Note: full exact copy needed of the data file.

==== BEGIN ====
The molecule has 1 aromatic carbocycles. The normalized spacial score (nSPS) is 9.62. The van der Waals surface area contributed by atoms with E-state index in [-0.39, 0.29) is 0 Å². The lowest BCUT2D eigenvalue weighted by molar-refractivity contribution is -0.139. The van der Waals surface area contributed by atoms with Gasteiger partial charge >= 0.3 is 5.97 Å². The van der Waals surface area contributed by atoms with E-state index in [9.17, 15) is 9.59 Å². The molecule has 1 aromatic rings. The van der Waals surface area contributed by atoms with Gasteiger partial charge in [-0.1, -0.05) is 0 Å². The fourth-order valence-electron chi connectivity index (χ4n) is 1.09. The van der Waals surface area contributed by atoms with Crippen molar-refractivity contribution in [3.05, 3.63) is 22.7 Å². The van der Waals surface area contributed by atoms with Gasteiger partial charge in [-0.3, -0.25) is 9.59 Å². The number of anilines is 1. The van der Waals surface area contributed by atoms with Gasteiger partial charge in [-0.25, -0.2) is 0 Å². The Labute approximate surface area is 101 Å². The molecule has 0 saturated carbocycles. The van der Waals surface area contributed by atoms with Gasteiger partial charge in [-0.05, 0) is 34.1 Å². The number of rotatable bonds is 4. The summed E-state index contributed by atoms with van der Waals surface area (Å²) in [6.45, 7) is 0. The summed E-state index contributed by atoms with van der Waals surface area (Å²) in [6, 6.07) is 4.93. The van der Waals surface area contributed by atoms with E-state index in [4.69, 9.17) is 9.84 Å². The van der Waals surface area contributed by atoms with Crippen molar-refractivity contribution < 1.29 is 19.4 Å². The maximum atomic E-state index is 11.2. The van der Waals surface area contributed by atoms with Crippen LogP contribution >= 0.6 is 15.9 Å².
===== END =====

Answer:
The molecule has 1 aromatic carbocycles. The normalized spacial score (nSPS) is 9.62. The van der Waals surface area contributed by atoms with E-state index in [-0.39, 0.29) is 0 Å². The lowest BCUT2D eigenvalue weighted by molar-refractivity contribution is -0.139. The van der Waals surface area contributed by atoms with Gasteiger partial charge >= 0.3 is 5.97 Å². The van der Waals surface area contributed by atoms with E-state index in [9.17, 15) is 9.59 Å². The molecule has 1 aromatic rings. The van der Waals surface area contributed by atoms with Gasteiger partial charge in [-0.1, -0.05) is 0 Å². The fourth-order valence-electron chi connectivity index (χ4n) is 1.09. The van der Waals surface area contributed by atoms with Crippen molar-refractivity contribution in [3.05, 3.63) is 22.7 Å². The van der Waals surface area contributed by atoms with Gasteiger partial charge in [-0.3, -0.25) is 9.59 Å². The number of anilines is 1. The van der Waals surface area contributed by atoms with Gasteiger partial charge in [-0.25, -0.2) is 0 Å². The Labute approximate surface area is 101 Å². The molecule has 0 saturated carbocycles. The van der Waals surface area contributed by atoms with Gasteiger partial charge in [-0.05, 0) is 34.1 Å². The number of rotatable bonds is 4. The summed E-state index contributed by atoms with van der Waals surface area (Å²) in [6.45, 7) is 0. The summed E-state index contributed by atoms with van der Waals surface area (Å²) in [6, 6.07) is 4.93. The van der Waals surface area contributed by atoms with E-state index in [4.69, 9.17) is 9.84 Å². The van der Waals surface area contributed by atoms with Crippen molar-refractivity contribution < 1.29 is 19.4 Å². The maximum atomic E-state index is 11.2. The van der Waals surface area contributed by atoms with Crippen LogP contribution >= 0.6 is 15.9 Å².